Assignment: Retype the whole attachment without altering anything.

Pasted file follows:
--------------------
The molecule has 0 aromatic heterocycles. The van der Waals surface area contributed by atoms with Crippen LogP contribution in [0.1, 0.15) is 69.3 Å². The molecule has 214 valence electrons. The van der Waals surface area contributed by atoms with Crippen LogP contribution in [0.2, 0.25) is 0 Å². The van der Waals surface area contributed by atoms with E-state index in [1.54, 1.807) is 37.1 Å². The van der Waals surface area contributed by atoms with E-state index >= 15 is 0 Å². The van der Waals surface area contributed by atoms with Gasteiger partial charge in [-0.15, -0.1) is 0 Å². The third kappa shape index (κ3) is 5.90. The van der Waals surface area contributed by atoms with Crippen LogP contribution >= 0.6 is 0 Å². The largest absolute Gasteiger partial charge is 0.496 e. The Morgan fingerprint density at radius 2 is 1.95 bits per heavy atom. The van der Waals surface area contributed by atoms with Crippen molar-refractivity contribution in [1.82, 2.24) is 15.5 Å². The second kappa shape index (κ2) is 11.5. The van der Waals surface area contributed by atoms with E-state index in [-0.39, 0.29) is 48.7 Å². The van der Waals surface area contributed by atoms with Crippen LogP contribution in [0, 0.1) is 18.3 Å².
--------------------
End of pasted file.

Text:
The molecule has 0 aromatic heterocycles. The van der Waals surface area contributed by atoms with Crippen LogP contribution in [0.1, 0.15) is 69.3 Å². The molecule has 214 valence electrons. The van der Waals surface area contributed by atoms with Crippen LogP contribution in [0.2, 0.25) is 0 Å². The van der Waals surface area contributed by atoms with E-state index in [1.54, 1.807) is 37.1 Å². The van der Waals surface area contributed by atoms with E-state index >= 15 is 0 Å². The van der Waals surface area contributed by atoms with Gasteiger partial charge in [-0.15, -0.1) is 0 Å². The third kappa shape index (κ3) is 5.90. The van der Waals surface area contributed by atoms with Crippen LogP contribution >= 0.6 is 0 Å². The largest absolute Gasteiger partial charge is 0.496 e. The Morgan fingerprint density at radius 2 is 1.95 bits per heavy atom. The van der Waals surface area contributed by atoms with Crippen molar-refractivity contribution in [1.82, 2.24) is 15.5 Å². The second kappa shape index (κ2) is 11.5. The van der Waals surface area contributed by atoms with E-state index in [-0.39, 0.29) is 48.7 Å². The van der Waals surface area contributed by atoms with Crippen LogP contribution in [0, 0.1) is 18.3 Å².